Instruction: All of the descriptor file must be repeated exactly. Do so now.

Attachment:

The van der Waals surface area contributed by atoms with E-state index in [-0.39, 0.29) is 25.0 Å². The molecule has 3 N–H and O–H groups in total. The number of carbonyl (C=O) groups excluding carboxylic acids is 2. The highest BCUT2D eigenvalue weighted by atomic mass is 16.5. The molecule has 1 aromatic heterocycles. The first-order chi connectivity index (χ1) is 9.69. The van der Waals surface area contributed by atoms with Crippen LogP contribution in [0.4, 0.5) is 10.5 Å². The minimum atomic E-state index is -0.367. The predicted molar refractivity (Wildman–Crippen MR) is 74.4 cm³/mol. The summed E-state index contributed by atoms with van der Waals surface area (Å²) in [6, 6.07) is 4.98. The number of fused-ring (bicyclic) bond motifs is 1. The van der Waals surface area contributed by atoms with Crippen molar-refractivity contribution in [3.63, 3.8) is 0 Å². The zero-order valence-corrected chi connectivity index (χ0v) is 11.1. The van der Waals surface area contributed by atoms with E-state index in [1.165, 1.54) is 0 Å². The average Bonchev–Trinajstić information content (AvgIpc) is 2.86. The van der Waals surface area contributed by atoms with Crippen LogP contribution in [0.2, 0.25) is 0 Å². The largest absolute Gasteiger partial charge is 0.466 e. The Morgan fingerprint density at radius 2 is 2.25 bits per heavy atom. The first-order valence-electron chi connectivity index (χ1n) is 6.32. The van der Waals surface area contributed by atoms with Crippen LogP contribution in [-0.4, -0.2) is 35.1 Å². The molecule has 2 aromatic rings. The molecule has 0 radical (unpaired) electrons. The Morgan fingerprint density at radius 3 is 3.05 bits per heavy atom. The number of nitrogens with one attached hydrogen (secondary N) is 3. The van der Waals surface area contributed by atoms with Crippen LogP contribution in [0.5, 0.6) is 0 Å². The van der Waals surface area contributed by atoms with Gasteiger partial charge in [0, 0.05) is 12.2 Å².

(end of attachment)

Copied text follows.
The van der Waals surface area contributed by atoms with E-state index in [-0.39, 0.29) is 25.0 Å². The molecule has 3 N–H and O–H groups in total. The number of carbonyl (C=O) groups excluding carboxylic acids is 2. The highest BCUT2D eigenvalue weighted by atomic mass is 16.5. The molecule has 1 aromatic heterocycles. The first-order chi connectivity index (χ1) is 9.69. The van der Waals surface area contributed by atoms with Crippen LogP contribution in [0.4, 0.5) is 10.5 Å². The minimum atomic E-state index is -0.367. The predicted molar refractivity (Wildman–Crippen MR) is 74.4 cm³/mol. The summed E-state index contributed by atoms with van der Waals surface area (Å²) in [6, 6.07) is 4.98. The number of fused-ring (bicyclic) bond motifs is 1. The van der Waals surface area contributed by atoms with Crippen molar-refractivity contribution in [3.63, 3.8) is 0 Å². The zero-order valence-corrected chi connectivity index (χ0v) is 11.1. The van der Waals surface area contributed by atoms with E-state index in [1.165, 1.54) is 0 Å². The average Bonchev–Trinajstić information content (AvgIpc) is 2.86. The van der Waals surface area contributed by atoms with Crippen LogP contribution in [0.2, 0.25) is 0 Å². The largest absolute Gasteiger partial charge is 0.466 e. The Morgan fingerprint density at radius 2 is 2.25 bits per heavy atom. The first-order valence-electron chi connectivity index (χ1n) is 6.32. The van der Waals surface area contributed by atoms with Crippen LogP contribution in [-0.4, -0.2) is 35.1 Å². The molecule has 2 aromatic rings. The molecule has 0 radical (unpaired) electrons. The Morgan fingerprint density at radius 3 is 3.05 bits per heavy atom. The number of nitrogens with one attached hydrogen (secondary N) is 3. The van der Waals surface area contributed by atoms with Crippen LogP contribution in [0.5, 0.6) is 0 Å². The van der Waals surface area contributed by atoms with Gasteiger partial charge in [0, 0.05) is 12.2 Å².